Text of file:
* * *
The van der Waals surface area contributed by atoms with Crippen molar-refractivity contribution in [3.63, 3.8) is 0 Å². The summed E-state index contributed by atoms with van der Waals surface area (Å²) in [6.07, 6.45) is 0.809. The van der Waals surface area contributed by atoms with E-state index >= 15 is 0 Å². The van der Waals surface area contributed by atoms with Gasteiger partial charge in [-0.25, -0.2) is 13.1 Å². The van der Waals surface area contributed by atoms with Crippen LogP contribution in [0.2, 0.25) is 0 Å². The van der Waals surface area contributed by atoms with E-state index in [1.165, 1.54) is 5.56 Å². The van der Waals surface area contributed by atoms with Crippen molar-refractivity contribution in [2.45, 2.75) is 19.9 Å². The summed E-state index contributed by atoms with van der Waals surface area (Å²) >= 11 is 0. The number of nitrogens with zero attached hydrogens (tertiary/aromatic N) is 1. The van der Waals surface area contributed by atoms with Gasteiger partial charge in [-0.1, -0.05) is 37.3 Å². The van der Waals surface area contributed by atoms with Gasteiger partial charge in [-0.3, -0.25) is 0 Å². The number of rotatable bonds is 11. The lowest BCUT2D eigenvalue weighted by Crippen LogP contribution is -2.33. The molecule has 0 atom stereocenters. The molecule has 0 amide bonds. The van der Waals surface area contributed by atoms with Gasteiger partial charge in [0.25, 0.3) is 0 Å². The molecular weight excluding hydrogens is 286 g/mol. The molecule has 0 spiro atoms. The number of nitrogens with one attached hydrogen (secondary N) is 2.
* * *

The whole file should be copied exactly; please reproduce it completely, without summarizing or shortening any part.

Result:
The van der Waals surface area contributed by atoms with Crippen molar-refractivity contribution in [3.63, 3.8) is 0 Å². The summed E-state index contributed by atoms with van der Waals surface area (Å²) in [6.07, 6.45) is 0.809. The van der Waals surface area contributed by atoms with E-state index >= 15 is 0 Å². The van der Waals surface area contributed by atoms with Gasteiger partial charge in [-0.25, -0.2) is 13.1 Å². The van der Waals surface area contributed by atoms with Crippen LogP contribution in [0.2, 0.25) is 0 Å². The van der Waals surface area contributed by atoms with E-state index in [1.165, 1.54) is 5.56 Å². The van der Waals surface area contributed by atoms with Crippen molar-refractivity contribution in [2.45, 2.75) is 19.9 Å². The summed E-state index contributed by atoms with van der Waals surface area (Å²) >= 11 is 0. The number of nitrogens with zero attached hydrogens (tertiary/aromatic N) is 1. The van der Waals surface area contributed by atoms with Gasteiger partial charge in [-0.1, -0.05) is 37.3 Å². The van der Waals surface area contributed by atoms with Gasteiger partial charge in [-0.3, -0.25) is 0 Å². The number of rotatable bonds is 11. The lowest BCUT2D eigenvalue weighted by Crippen LogP contribution is -2.33. The molecule has 0 atom stereocenters. The molecule has 0 amide bonds. The van der Waals surface area contributed by atoms with Gasteiger partial charge in [0.25, 0.3) is 0 Å². The molecular weight excluding hydrogens is 286 g/mol. The molecule has 0 spiro atoms. The number of nitrogens with one attached hydrogen (secondary N) is 2.